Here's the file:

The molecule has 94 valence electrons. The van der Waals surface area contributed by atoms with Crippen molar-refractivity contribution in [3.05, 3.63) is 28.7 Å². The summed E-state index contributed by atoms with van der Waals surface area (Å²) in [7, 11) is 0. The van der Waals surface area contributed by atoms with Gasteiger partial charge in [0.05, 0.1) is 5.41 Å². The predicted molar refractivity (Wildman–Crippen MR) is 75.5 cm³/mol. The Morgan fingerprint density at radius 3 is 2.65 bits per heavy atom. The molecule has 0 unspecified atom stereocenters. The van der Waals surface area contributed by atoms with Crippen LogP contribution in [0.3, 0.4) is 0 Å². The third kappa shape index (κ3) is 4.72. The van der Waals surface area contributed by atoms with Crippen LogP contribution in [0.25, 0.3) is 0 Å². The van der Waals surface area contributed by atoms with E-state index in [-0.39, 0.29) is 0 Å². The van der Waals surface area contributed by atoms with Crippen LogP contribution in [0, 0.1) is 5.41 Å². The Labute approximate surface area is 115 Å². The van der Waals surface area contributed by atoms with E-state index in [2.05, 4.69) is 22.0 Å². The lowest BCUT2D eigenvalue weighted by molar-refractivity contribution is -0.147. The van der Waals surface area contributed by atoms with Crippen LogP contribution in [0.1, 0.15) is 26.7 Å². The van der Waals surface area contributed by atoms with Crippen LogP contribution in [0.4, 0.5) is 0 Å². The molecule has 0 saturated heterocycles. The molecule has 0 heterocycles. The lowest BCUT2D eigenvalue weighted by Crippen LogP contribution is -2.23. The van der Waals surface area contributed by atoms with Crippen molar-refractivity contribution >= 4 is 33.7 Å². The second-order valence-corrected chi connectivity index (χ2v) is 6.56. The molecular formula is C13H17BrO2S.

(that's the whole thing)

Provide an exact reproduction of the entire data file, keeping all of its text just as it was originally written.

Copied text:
The molecule has 94 valence electrons. The van der Waals surface area contributed by atoms with Crippen molar-refractivity contribution in [3.05, 3.63) is 28.7 Å². The summed E-state index contributed by atoms with van der Waals surface area (Å²) in [7, 11) is 0. The van der Waals surface area contributed by atoms with Gasteiger partial charge in [0.05, 0.1) is 5.41 Å². The predicted molar refractivity (Wildman–Crippen MR) is 75.5 cm³/mol. The Morgan fingerprint density at radius 3 is 2.65 bits per heavy atom. The molecule has 0 unspecified atom stereocenters. The van der Waals surface area contributed by atoms with Crippen LogP contribution in [0.3, 0.4) is 0 Å². The third kappa shape index (κ3) is 4.72. The van der Waals surface area contributed by atoms with Crippen LogP contribution in [0.25, 0.3) is 0 Å². The van der Waals surface area contributed by atoms with E-state index in [-0.39, 0.29) is 0 Å². The van der Waals surface area contributed by atoms with Crippen LogP contribution in [0, 0.1) is 5.41 Å². The Labute approximate surface area is 115 Å². The van der Waals surface area contributed by atoms with E-state index in [2.05, 4.69) is 22.0 Å². The lowest BCUT2D eigenvalue weighted by molar-refractivity contribution is -0.147. The van der Waals surface area contributed by atoms with Crippen LogP contribution in [0.1, 0.15) is 26.7 Å². The van der Waals surface area contributed by atoms with Crippen LogP contribution in [0.4, 0.5) is 0 Å². The molecule has 0 saturated heterocycles. The molecule has 0 heterocycles. The lowest BCUT2D eigenvalue weighted by Crippen LogP contribution is -2.23. The van der Waals surface area contributed by atoms with Crippen molar-refractivity contribution >= 4 is 33.7 Å². The second-order valence-corrected chi connectivity index (χ2v) is 6.56. The molecular formula is C13H17BrO2S.